Brian L. Ross researches the protein evolution, and applies this knowledge both to engineer novel enzymes as well as to answer fundamental questions about the emergence of new protein structures. He earned his PhD in Biomedical Engineering at Johns Hopkins University, where he engineered fluorescent protein-based tools to study various levels of cellular function, including signal transduction and epigenetic regulation.
Dr. Ross continues the research he began as a PhD candidate at Johns Hopkins and as a Fulbright Scholar at the Weizmann Institute’s Department of Biomolecular Sciences, exploring ways in which engineered enzymes can be used to develop artificial metabolic pathways. In mimicking the natural evolutionary process, he works to develop new enzymes to implement engineered metabolic pathways for improved efficiency of carbon processing in plants. By improving the efficiency by which solar energy is converted into biomass and engineering a bypass to photorespiration, carbon loss will be reduced or eliminated, improving crop yield.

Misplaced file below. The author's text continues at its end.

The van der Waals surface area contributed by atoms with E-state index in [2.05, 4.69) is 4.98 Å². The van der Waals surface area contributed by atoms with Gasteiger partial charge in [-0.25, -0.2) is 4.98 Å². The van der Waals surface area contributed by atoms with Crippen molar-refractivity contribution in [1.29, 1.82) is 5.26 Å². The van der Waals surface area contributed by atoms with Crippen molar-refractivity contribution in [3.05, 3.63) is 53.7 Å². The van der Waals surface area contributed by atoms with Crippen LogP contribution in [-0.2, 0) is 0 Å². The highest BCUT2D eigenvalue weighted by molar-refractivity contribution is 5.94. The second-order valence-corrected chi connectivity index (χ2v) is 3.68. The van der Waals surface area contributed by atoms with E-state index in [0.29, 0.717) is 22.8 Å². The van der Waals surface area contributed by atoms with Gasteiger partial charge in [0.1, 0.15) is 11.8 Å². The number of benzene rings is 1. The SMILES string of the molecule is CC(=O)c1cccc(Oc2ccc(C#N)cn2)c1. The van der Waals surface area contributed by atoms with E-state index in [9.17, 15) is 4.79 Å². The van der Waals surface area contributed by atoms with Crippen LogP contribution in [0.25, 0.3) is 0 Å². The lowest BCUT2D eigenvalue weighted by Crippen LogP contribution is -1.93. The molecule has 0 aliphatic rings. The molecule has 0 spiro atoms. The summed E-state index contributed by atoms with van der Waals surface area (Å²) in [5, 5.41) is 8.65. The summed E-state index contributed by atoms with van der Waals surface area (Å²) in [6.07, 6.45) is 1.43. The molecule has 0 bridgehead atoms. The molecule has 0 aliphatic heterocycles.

Dr. Ross applies phylogenetic analysis and sequences from diverse organisms to develop new pathways for previously unknown natural enzymes. He also explores the fundamental processes of protein evolution, specifically how new protein folds arise in the evolutionary process, to uncover an evolutionary link between proteins with different fold topologies.